(3) For each subframe find a pitch delay, Tj, by searching correlations of s(n) with s(n+k) in a windowed range; s(n) may be perceptually filtered prior to the search. The search may be in two stages: an open loop search using correlations of s(n) to find a pitch delay followed by a closed loop search to refine the pitch delay by interpolation from maximizations of the normalized inner product <x|y> of the target speech x(n) in the (sub)frame with the speech y(n) generated by the (sub)frame's quantized LP synthesis filter applied to the prior (sub)frame's excitation. The pitch delay resolution may be a fraction of a sample, especially for smaller pitch delays. The adaptive codebook vector v(n) is then the prior (sub)frame's excitation translated by the refined pitch delay and interpolated.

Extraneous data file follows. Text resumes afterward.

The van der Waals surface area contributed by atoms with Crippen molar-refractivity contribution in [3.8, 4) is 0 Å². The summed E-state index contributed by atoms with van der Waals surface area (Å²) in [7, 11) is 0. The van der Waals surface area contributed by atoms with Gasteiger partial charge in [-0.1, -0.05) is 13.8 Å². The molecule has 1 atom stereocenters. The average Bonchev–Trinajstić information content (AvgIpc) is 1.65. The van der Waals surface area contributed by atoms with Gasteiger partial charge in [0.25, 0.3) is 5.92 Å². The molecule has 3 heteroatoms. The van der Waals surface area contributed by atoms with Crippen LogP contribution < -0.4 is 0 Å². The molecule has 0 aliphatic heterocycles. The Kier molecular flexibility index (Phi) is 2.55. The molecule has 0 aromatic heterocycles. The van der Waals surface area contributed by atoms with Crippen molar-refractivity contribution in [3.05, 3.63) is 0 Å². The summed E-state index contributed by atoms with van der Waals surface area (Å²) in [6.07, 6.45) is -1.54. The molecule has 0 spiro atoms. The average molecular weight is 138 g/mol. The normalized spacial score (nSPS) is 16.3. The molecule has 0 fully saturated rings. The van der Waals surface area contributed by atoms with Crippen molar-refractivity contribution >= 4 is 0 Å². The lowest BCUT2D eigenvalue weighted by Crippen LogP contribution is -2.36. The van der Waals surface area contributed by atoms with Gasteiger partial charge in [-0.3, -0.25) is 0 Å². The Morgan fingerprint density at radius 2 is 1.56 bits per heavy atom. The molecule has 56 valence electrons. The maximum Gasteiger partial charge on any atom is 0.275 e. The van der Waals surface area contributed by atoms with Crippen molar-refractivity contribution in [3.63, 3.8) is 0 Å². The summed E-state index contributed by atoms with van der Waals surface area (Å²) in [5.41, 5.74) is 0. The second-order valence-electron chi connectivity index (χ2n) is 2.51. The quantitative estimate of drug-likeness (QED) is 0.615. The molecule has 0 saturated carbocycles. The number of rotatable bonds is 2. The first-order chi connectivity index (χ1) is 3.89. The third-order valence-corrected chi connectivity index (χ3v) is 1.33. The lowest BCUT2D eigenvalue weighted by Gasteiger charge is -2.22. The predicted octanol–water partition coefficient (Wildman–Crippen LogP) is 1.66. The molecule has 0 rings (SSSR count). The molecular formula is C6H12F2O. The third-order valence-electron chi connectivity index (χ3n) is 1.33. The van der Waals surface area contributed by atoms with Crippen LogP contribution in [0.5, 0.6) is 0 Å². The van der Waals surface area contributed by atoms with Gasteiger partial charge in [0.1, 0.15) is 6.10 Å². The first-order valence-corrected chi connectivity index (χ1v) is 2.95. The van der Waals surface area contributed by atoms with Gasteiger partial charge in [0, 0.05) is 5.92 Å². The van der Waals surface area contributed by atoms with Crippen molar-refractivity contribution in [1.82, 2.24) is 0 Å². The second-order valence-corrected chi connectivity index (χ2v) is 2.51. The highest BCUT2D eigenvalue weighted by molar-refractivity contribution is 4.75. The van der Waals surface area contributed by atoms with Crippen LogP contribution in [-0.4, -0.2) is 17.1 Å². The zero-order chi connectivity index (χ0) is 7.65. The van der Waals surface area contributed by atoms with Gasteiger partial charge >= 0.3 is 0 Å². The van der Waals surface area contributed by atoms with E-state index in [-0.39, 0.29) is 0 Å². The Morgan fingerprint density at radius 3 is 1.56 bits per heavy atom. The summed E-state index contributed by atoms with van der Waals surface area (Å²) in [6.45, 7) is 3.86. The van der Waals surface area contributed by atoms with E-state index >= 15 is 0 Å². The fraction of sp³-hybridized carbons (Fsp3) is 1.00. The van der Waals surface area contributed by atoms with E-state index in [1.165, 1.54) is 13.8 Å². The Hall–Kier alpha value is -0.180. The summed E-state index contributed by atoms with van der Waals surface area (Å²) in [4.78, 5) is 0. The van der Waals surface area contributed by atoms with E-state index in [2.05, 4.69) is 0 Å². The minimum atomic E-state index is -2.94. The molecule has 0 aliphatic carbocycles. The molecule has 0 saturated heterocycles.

(4) Determine the adaptive codebook gain, gp, as the ratio of the inner product <x|y> divided by <y|y> where x(n) is the target speech in the (sub)frame and y(n) is the (perceptually weighted) speech in the (sub)frame generated by the quantized LP synthesis filter applied to the adaptive codebook vector v(n) from step (3). Thus gpv(n) is the adaptive codebook contribution to the excitation and gpy(n) is the adaptive codebook contribution to the speech in the (sub)frame.

(5) For each (sub)frame find the algebraic codebook vector c(n) by essentially maximizing the normalized correlation of quantized-LP-synthesis-filtered c(n) with x(n)−gpy(n) as the target speech in the (sub)frame; that is, remove the adaptive codebook contribution to have a new target. In particular, search over possible algebraic codebook vectors c(n) to maximize the ratio of the square of the correlation <x−gpy|H|c> divided by the energy <c|HTH|c> where h(n) is the impulse response of the quantized LP synthesis filter (with perceptual filtering) and H is the lower triangular Toeplitz convolution matrix with diagonals h(0), h(1), . . . . The vectors c(n) have 40 positions in the case of 40-sample (5 ms) (sub)frames being used as the encoding granularity, and the 40 samples are partitioned into four interleaved tracks with 1 pulse positioned within each track. Three of the tracks have 8 samples each and one track has 16 samples.